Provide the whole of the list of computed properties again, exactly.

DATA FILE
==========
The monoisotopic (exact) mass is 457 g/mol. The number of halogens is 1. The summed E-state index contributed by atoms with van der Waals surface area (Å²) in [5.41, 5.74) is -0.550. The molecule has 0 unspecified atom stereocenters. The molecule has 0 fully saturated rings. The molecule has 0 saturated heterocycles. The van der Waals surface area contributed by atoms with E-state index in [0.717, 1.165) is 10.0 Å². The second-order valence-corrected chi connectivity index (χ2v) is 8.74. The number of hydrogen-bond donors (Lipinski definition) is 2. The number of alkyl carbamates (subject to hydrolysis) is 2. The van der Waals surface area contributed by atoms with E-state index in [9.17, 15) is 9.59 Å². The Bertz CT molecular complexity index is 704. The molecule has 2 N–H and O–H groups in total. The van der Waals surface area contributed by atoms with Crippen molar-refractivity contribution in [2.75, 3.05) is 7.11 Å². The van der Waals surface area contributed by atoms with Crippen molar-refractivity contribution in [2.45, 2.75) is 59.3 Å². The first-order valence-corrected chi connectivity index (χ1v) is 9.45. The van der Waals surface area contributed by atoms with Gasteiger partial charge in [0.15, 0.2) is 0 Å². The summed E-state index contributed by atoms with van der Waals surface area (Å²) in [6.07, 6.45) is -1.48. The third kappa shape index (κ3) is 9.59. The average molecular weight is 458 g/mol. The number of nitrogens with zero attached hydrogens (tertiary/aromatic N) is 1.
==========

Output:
The monoisotopic (exact) mass is 457 g/mol. The number of halogens is 1. The summed E-state index contributed by atoms with van der Waals surface area (Å²) in [5.41, 5.74) is -0.550. The molecule has 0 unspecified atom stereocenters. The molecule has 0 fully saturated rings. The molecule has 0 saturated heterocycles. The van der Waals surface area contributed by atoms with E-state index in [0.717, 1.165) is 10.0 Å². The second-order valence-corrected chi connectivity index (χ2v) is 8.74. The number of hydrogen-bond donors (Lipinski definition) is 2. The number of alkyl carbamates (subject to hydrolysis) is 2. The van der Waals surface area contributed by atoms with E-state index in [9.17, 15) is 9.59 Å². The Bertz CT molecular complexity index is 704. The molecule has 2 N–H and O–H groups in total. The van der Waals surface area contributed by atoms with Crippen molar-refractivity contribution in [2.75, 3.05) is 7.11 Å². The van der Waals surface area contributed by atoms with Crippen molar-refractivity contribution in [2.45, 2.75) is 59.3 Å². The first-order valence-corrected chi connectivity index (χ1v) is 9.45. The van der Waals surface area contributed by atoms with Gasteiger partial charge in [0.15, 0.2) is 0 Å². The summed E-state index contributed by atoms with van der Waals surface area (Å²) in [6.07, 6.45) is -1.48. The third kappa shape index (κ3) is 9.59. The average molecular weight is 458 g/mol. The number of nitrogens with zero attached hydrogens (tertiary/aromatic N) is 1.